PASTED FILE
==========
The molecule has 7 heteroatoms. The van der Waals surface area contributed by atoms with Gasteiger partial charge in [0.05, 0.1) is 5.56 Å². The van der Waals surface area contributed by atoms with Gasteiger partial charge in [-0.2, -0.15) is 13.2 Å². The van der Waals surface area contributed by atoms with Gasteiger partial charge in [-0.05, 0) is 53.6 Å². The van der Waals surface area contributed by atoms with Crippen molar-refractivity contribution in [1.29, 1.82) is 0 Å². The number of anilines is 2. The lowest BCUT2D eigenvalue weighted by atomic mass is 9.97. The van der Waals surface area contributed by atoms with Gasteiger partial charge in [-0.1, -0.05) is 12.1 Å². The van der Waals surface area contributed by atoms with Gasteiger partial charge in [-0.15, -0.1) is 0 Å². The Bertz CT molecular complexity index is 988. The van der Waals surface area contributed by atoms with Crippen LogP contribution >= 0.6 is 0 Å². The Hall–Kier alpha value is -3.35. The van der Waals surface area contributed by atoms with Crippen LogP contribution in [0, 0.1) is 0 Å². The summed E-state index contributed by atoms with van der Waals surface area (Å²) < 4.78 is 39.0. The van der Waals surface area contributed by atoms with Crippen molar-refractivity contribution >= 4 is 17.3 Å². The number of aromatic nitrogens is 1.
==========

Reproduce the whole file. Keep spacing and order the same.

The molecule has 7 heteroatoms. The van der Waals surface area contributed by atoms with Gasteiger partial charge in [0.05, 0.1) is 5.56 Å². The van der Waals surface area contributed by atoms with Gasteiger partial charge in [-0.2, -0.15) is 13.2 Å². The van der Waals surface area contributed by atoms with Gasteiger partial charge in [-0.05, 0) is 53.6 Å². The van der Waals surface area contributed by atoms with Crippen molar-refractivity contribution in [1.29, 1.82) is 0 Å². The number of anilines is 2. The lowest BCUT2D eigenvalue weighted by atomic mass is 9.97. The van der Waals surface area contributed by atoms with Gasteiger partial charge in [-0.1, -0.05) is 12.1 Å². The van der Waals surface area contributed by atoms with Gasteiger partial charge in [-0.15, -0.1) is 0 Å². The Bertz CT molecular complexity index is 988. The van der Waals surface area contributed by atoms with Crippen LogP contribution >= 0.6 is 0 Å². The Hall–Kier alpha value is -3.35. The van der Waals surface area contributed by atoms with Crippen LogP contribution in [0, 0.1) is 0 Å². The summed E-state index contributed by atoms with van der Waals surface area (Å²) < 4.78 is 39.0. The van der Waals surface area contributed by atoms with Crippen molar-refractivity contribution >= 4 is 17.3 Å². The number of aromatic nitrogens is 1.